Southern Gazette (South Perth) - - Opinion -

AL­MOST 1000 peo­ple have drowned in a river, creek or stream in the past 13 years. This makes rivers the lead­ing lo­ca­tion for drown­ing in Aus­tralia.

All types of peo­ple are drown­ing in rivers, from the young chil­dren to the el­derly. What is most alarm­ing is that al­most three-quar­ters of peo­ple who drowned in rivers were close to their home and most were male.

So why are so many drown­ing in our lo­cal rivers?

The flat, still sur­face of a river gives a false sense of se­cu­rity. You can­not see ice-cold wa­ter, snags such as tree branches or strong cur­rents but they can be lethal.

Dan­ger­ous ac­tiv­i­ties such as con­sum­ing al­co­hol, driv­ing through flood­wa­ters and not wear­ing a life­jacket are also adding to the alarm­ing fig­ures.

To lose a loved one so close to home when the death could have been pre­vented is heart­break­ing.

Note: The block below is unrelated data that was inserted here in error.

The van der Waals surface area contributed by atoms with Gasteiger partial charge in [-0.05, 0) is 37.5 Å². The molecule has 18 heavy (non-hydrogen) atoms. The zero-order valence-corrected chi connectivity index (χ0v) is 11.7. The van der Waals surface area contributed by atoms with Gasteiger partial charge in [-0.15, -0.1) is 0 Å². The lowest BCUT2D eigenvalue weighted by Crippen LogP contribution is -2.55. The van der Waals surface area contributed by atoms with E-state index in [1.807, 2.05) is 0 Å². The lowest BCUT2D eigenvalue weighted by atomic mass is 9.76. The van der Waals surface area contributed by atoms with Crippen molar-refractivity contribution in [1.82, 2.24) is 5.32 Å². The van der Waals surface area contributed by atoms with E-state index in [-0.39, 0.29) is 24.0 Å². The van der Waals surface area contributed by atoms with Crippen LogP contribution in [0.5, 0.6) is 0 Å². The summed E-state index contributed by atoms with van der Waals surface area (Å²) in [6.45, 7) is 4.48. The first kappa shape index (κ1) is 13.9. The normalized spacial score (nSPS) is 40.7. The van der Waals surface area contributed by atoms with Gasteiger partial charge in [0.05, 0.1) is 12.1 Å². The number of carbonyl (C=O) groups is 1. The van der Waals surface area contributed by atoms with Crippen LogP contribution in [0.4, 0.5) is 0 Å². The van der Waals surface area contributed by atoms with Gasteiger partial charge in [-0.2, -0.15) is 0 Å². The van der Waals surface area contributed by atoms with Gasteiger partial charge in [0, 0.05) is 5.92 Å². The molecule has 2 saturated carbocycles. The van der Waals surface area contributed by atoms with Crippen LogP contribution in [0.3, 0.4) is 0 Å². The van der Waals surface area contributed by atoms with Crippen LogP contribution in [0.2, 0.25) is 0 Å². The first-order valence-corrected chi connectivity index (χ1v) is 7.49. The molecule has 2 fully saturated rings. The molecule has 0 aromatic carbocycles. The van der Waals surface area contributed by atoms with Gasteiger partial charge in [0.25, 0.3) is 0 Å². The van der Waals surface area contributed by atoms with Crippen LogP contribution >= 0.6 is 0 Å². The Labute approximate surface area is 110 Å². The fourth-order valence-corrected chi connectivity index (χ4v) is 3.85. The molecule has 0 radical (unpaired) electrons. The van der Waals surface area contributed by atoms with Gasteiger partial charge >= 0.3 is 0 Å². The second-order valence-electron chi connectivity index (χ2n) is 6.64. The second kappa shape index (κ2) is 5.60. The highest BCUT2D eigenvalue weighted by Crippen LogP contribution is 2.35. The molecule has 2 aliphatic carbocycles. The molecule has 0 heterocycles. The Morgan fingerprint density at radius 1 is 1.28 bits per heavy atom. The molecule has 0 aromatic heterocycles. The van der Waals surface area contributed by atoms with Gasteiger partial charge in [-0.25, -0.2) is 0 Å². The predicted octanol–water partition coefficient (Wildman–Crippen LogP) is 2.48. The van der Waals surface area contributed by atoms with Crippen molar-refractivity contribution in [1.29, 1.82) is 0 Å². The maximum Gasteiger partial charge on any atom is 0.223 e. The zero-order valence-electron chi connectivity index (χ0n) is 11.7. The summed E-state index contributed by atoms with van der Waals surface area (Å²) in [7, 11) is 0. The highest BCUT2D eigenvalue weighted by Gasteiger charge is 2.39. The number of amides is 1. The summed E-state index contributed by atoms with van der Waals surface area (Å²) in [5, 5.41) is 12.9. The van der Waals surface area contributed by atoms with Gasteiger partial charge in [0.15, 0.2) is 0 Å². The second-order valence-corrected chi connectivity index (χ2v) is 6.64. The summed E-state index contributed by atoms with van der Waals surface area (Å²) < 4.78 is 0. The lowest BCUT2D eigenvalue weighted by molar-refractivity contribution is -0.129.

Peo­ple need to act re­spon­si­bly around rivers and avoid any be­hav­iour that may in­crease the risk of drown­ing.

Royal Life Saving So­ci­ety - Aus­tralia has launched a cam­paign to save lives on rivers and is ask­ing peo­ple when en­joy­ing our rivers to al­ways wear a life­jacket, avoid al­co­hol around wa­ter, never swim alone and learn life­sav­ing skills. It is sim­ple, re­spect the river. To get more safety in­for­ma­tion read­ers can go to www.roy­al­life­sav­ re­spect­theriver JUSTIN SCARR, chief ex­ec­u­tive, Royal Life Saving So­ci­ety - Aus­tralia.

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